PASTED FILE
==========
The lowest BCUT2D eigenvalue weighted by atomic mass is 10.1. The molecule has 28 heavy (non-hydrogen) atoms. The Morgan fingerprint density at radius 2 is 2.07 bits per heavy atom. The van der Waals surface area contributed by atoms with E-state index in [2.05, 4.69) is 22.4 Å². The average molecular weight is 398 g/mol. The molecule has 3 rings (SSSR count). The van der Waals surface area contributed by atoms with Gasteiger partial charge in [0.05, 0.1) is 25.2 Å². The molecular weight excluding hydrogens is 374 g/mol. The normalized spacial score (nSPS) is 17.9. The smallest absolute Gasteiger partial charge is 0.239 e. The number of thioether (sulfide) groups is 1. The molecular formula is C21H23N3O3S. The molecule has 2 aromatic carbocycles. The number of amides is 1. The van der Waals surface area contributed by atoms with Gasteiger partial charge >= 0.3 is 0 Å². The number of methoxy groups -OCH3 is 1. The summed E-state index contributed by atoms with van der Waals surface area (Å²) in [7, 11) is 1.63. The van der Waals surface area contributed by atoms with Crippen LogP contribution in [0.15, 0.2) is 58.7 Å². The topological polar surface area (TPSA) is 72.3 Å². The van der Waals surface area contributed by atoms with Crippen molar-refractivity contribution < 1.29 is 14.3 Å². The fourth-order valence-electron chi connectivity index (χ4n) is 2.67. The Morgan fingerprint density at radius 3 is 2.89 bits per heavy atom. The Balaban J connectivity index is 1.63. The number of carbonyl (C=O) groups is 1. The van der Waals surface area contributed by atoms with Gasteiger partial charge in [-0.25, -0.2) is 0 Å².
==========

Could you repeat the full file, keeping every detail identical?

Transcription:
The lowest BCUT2D eigenvalue weighted by atomic mass is 10.1. The molecule has 28 heavy (non-hydrogen) atoms. The Morgan fingerprint density at radius 2 is 2.07 bits per heavy atom. The van der Waals surface area contributed by atoms with E-state index in [2.05, 4.69) is 22.4 Å². The average molecular weight is 398 g/mol. The molecule has 3 rings (SSSR count). The van der Waals surface area contributed by atoms with Gasteiger partial charge in [0.05, 0.1) is 25.2 Å². The molecular weight excluding hydrogens is 374 g/mol. The normalized spacial score (nSPS) is 17.9. The smallest absolute Gasteiger partial charge is 0.239 e. The number of thioether (sulfide) groups is 1. The molecular formula is C21H23N3O3S. The molecule has 2 aromatic carbocycles. The number of amides is 1. The van der Waals surface area contributed by atoms with Gasteiger partial charge >= 0.3 is 0 Å². The number of methoxy groups -OCH3 is 1. The summed E-state index contributed by atoms with van der Waals surface area (Å²) in [7, 11) is 1.63. The van der Waals surface area contributed by atoms with Crippen LogP contribution in [0.15, 0.2) is 58.7 Å². The topological polar surface area (TPSA) is 72.3 Å². The van der Waals surface area contributed by atoms with Crippen molar-refractivity contribution < 1.29 is 14.3 Å². The fourth-order valence-electron chi connectivity index (χ4n) is 2.67. The Morgan fingerprint density at radius 3 is 2.89 bits per heavy atom. The Balaban J connectivity index is 1.63. The number of carbonyl (C=O) groups is 1. The van der Waals surface area contributed by atoms with Gasteiger partial charge in [-0.25, -0.2) is 0 Å².